The city realty industry is not enthused with Maharashtra Chief Minister Prithviraj Chavan's move to launch auction of land in Mumbai on the lines of telecom spectrum auction in a bid to unlock value.
Industry players have sought clarity on the proposed move from the state government.
There are encroached, encumbered or tenanted lands in Mumbai. Industry players want to know which lands would be auctioned.
Sunil Mantri, president of Maharashtra Chamber of Housing Industry, said: "Government does not have any land available in the Mumbai Metropolitan Region.
"Besides, land acquisition by the state-run Maharashtra Housing and Area Development Authority at the rate of Rs. 1 lakh per acre is quite difficult.
"Therefore, rental housing is the only option that will ensure development in a massive way in the MMR without government money."
Chavan had mooted transparency in land deals carried out on the basis of market-determined prices would help the state government cash in on land value.
He said the problem of creating affordable housing in Mumbai would be solved by unlocking land value.
However, Yomesh Rao, director of YMS Consulting, differed with Chavan's proposal.
"Auctioning of government land is not a solution but utilisation of these government lands for infastructural development, providing affordable and police housing and public amenities should be paramount in the minds of the government.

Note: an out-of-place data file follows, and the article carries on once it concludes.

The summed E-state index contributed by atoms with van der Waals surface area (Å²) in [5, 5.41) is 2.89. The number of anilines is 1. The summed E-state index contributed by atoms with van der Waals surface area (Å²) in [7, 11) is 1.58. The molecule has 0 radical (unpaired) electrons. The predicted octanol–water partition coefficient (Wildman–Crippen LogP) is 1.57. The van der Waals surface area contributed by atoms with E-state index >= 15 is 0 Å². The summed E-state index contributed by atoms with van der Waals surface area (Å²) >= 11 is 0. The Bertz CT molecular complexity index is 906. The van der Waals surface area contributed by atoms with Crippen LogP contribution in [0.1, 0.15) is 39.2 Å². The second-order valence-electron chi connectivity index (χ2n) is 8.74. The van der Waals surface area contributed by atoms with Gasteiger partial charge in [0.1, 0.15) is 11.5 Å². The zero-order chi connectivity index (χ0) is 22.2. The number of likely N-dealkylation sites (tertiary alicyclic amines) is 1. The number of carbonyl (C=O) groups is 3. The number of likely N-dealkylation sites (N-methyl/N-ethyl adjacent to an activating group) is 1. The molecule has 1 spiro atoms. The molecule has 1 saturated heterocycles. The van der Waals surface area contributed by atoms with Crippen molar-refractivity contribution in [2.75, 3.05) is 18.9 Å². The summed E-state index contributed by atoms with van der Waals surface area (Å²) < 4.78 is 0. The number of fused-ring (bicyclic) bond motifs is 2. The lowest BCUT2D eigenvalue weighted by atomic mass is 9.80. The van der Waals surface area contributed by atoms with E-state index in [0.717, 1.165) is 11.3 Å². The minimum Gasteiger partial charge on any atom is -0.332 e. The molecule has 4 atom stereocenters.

"Making revenue by auctioning of land resources can never bring growth to any state," Rao said.
Industry sources said Mumbai is currently divided into different municipal wards and there are totally 128 sheets, which aggregate to form the development plan of Mumbai.
If the development plan is observed, it is divided in to 3 major zones - residential, commercial and industrial. Besides, there are no development zones/lands.
Mumbai city comprises 60 per cent slums that are mostly in reservations and no development lands, coastal regulation zone lands and government lands.
The rest of the land are old and new buildings.
Meanwhile, Ranjit Naiknavare, director of Naiknavare Developers and the governing council member of the Confederation of Real Estate Developers' Associations of India, welcomed the chief minister's proposal.
"However, all the encumbrance of land needs to be listed out before auction. As far as Mumbai is concerned, lack of supply is causing high prices in the realty sector.
"More the land is available through auction, more will be supply, which will ultimately rationalise prices," he said.